Employment-based backlog for legal permanent US residency is expected to double by 2030 and Indians will have to wait for decades for the coveted Green Card, according to a latest Congressional report.
A Green Card allows a non-US citizen to live and work permanently in America.
Indian IT professionals, most of whom are highly skilled and come to the US mainly on the H-1B work visas, are the worst sufferers of the current immigration system which imposes a seven per cent per country quota on allotment of the Green Card.
The Congressional Research Service (CRS) report said that the time frame would reduce a bit even if the per country cap on its allocation is removed by the Congress.
Almost 1 million lawfully present foreign workers and their family members have been approved for, and are waiting to receive, Lawful Permanent Resident (LPR) status (a Green Card). This employment-based backlog is projected to double by fiscal 2030, the report said.
The back log exists because the number of foreign workers whom US employers sponsor for Green Cards each year exceeds the annual statutory Green Card allocation. In addition to this numerical limit, a statutory seven per cent per-country ceiling prevents the monopolisation of employment-based Green Cards by a few countries.
For nationals from large migrant-sending countries India and China the numerical limit and per-country ceiling have created inordinately long waits for employment-based green cards. New prospective immigrants entering the backlog (beneficiaries) outnumber available Green Cards by more than two to one, it said. “Many Indian nationals will have to wait decades to receive a Green Card. The backlog can impose significant hardship on these prospective immigrants, many of whom already reside in the United States. It can also disadvantage US employers, relative to other countries’ employers, for attracting highly trained workers,” the report said.
The CRS report is based on the analyses of its projects about the 10-year impact of eliminating the seven per cent per country ceiling on the first three employment-based immigration categories: EB1, EB2, and EB3. It models outcomes under current law and under the provisions of S. 386, as amended.
The bill would phase out the per country ceiling over three years and reserve green cards for certain foreign workers, but it would not increase the current limit of 120,120 Green Cards for the three employment-based immigration categories.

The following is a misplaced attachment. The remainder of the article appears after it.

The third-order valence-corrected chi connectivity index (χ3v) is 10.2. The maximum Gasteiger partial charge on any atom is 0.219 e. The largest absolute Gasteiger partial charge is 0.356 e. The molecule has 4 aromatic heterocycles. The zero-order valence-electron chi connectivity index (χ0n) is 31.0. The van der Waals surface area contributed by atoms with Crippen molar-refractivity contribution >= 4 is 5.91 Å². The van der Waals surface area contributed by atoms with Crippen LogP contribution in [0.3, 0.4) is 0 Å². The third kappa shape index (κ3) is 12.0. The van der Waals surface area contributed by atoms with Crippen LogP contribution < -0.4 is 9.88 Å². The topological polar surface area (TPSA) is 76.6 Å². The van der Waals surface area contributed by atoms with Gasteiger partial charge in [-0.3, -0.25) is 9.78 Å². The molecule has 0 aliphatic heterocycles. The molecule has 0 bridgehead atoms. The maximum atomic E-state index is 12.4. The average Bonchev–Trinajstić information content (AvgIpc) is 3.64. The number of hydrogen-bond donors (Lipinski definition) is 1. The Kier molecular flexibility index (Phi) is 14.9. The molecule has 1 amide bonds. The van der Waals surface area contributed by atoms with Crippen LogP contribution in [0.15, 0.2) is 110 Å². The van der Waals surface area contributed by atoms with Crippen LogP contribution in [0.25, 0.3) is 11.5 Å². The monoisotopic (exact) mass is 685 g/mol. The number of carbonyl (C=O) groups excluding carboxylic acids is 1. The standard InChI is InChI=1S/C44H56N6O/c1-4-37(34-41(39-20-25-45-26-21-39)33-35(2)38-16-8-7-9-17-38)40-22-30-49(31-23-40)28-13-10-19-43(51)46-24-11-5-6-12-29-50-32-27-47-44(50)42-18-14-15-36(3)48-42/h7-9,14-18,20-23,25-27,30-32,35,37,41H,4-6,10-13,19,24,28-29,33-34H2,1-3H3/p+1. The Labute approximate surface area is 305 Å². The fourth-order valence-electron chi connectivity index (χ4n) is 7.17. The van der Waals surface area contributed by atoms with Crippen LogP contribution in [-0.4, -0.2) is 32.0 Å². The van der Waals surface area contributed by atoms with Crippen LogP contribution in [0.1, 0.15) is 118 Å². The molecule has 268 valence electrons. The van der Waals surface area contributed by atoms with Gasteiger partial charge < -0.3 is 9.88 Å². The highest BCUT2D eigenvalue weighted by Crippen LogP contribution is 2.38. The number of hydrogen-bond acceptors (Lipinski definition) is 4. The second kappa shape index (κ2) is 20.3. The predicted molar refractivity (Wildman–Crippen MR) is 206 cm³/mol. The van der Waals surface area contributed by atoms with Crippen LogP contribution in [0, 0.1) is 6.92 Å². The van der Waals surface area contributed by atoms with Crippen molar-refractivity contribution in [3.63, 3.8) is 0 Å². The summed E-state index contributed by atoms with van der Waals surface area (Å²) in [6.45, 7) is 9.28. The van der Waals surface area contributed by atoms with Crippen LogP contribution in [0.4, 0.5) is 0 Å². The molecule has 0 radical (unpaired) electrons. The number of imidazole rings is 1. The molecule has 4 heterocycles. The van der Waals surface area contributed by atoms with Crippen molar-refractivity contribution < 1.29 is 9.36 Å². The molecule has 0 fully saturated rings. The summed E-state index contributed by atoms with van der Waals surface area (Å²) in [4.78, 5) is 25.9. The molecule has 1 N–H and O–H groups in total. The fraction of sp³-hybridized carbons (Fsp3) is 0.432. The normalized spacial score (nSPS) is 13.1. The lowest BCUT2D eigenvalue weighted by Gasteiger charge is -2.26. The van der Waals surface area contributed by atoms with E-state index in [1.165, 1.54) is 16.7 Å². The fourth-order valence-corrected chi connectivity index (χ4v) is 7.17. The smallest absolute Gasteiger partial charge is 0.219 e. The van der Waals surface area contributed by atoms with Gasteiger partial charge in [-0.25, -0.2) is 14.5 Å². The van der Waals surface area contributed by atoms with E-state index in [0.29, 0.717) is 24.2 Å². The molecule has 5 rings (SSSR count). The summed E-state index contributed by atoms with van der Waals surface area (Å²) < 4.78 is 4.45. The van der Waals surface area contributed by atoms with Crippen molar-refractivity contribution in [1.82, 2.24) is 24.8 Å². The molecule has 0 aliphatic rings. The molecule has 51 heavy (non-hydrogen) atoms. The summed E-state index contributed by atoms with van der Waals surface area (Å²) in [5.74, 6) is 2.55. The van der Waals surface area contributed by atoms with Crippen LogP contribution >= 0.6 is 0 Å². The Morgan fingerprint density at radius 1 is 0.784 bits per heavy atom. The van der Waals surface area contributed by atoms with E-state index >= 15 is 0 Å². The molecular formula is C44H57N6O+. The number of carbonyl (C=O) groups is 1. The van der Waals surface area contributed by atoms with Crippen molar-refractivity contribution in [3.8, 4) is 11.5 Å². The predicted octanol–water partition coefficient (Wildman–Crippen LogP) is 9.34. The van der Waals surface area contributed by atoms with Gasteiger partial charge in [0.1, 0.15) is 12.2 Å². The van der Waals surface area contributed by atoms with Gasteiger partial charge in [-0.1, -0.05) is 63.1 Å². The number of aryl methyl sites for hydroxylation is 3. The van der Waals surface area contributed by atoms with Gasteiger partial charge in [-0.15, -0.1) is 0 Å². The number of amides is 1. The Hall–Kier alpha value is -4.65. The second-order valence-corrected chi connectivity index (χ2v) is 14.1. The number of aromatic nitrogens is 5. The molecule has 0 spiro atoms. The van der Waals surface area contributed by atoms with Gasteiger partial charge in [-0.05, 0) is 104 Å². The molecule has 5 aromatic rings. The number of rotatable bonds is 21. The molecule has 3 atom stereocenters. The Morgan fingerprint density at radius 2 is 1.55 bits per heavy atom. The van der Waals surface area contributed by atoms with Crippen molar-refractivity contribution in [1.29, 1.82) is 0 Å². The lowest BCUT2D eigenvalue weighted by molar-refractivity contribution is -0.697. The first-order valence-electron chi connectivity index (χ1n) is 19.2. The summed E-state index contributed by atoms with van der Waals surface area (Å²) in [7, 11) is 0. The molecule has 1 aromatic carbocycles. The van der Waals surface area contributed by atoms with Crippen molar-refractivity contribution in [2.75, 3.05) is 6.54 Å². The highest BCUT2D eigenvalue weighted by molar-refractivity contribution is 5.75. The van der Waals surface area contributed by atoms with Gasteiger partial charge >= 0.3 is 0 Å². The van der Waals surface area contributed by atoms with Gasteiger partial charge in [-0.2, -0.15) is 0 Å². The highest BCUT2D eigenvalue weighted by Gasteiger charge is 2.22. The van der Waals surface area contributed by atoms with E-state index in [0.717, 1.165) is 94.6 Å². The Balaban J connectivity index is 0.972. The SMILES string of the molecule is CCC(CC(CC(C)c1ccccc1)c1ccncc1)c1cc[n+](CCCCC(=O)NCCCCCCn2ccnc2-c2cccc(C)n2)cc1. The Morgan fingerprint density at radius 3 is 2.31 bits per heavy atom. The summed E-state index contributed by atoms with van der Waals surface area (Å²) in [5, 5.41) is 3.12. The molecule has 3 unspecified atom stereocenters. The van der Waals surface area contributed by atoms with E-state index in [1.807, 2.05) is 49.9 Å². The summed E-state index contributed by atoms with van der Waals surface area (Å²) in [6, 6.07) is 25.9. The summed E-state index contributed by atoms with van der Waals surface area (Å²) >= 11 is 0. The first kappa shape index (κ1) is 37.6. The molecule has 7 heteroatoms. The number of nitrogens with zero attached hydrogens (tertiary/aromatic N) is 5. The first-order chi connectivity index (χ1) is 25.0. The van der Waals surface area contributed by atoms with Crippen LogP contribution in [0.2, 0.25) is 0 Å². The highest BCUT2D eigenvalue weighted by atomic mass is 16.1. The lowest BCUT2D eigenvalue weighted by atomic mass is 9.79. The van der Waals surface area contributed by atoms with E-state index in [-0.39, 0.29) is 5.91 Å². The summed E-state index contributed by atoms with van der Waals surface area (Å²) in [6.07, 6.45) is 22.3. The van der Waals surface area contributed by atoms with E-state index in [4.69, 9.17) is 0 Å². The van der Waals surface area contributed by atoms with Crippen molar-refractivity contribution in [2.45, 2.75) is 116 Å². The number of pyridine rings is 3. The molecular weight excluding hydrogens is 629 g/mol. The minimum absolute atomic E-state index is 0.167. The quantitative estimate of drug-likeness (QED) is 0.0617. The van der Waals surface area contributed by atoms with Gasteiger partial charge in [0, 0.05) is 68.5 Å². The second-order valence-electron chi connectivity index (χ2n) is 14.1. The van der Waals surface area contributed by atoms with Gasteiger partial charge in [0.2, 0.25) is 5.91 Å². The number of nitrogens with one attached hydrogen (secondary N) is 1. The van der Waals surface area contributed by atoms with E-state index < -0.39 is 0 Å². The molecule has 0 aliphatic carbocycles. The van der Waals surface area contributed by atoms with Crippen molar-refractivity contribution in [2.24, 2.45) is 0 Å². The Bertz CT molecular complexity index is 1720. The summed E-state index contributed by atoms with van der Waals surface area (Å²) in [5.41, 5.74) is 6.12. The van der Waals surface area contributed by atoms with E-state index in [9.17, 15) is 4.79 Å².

According to CRS, the analysis projects similar outcomes for all three employment-based categories: Indian, and to a lesser extent Chinese, nationals in the backlog would experience shorter wait times under S 386 compared with current law.
“The bill would eliminate current EB1, EB2, and EB3 backlogs in 3, 17, and 7 years, respectively, with modest differences by country of origin. Subsequently, new prospective immigrants would receive Green Cards on a first come, first-served basis with equal wait times within each category, regardless of origin country,” the CRS said.
“By FY2030, EB1, EB2, and EB3 petition holders could expect to wait 7, 37, and 11 years, respectively. Maintaining the seven per cent per-country ceiling, by contrast would substantially increase the already long wait times for Indian and Chinese nationals, but it would continue to allow those from elsewhere to receive Green Cards relatively quickly,” CRS report said.
It said S 386 would not reduce future backlogs compared to current law. Given current trends, the analysis projects that by 2030, the EB1 backlog would grow from an estimated 119,732 individuals to an estimated 268,246 individuals; the EB2 backlog would grow from 627,448 to 1,471,360 individuals; and the EB3 backlog, from 168,317 to 456,190 individuals.
Majority of Indian-Americans in H-1B visa category who apply for green card are either in EB2 or EB3.
“The total backlog for all three categories would increase from an estimated 915,497 individuals currently to an estimated 2,195,795 individuals by FY2030. These outcomes would occur whether or not S 386 is enacted, because the bill maintains the current limit on number of green cards issued,” the CRS said.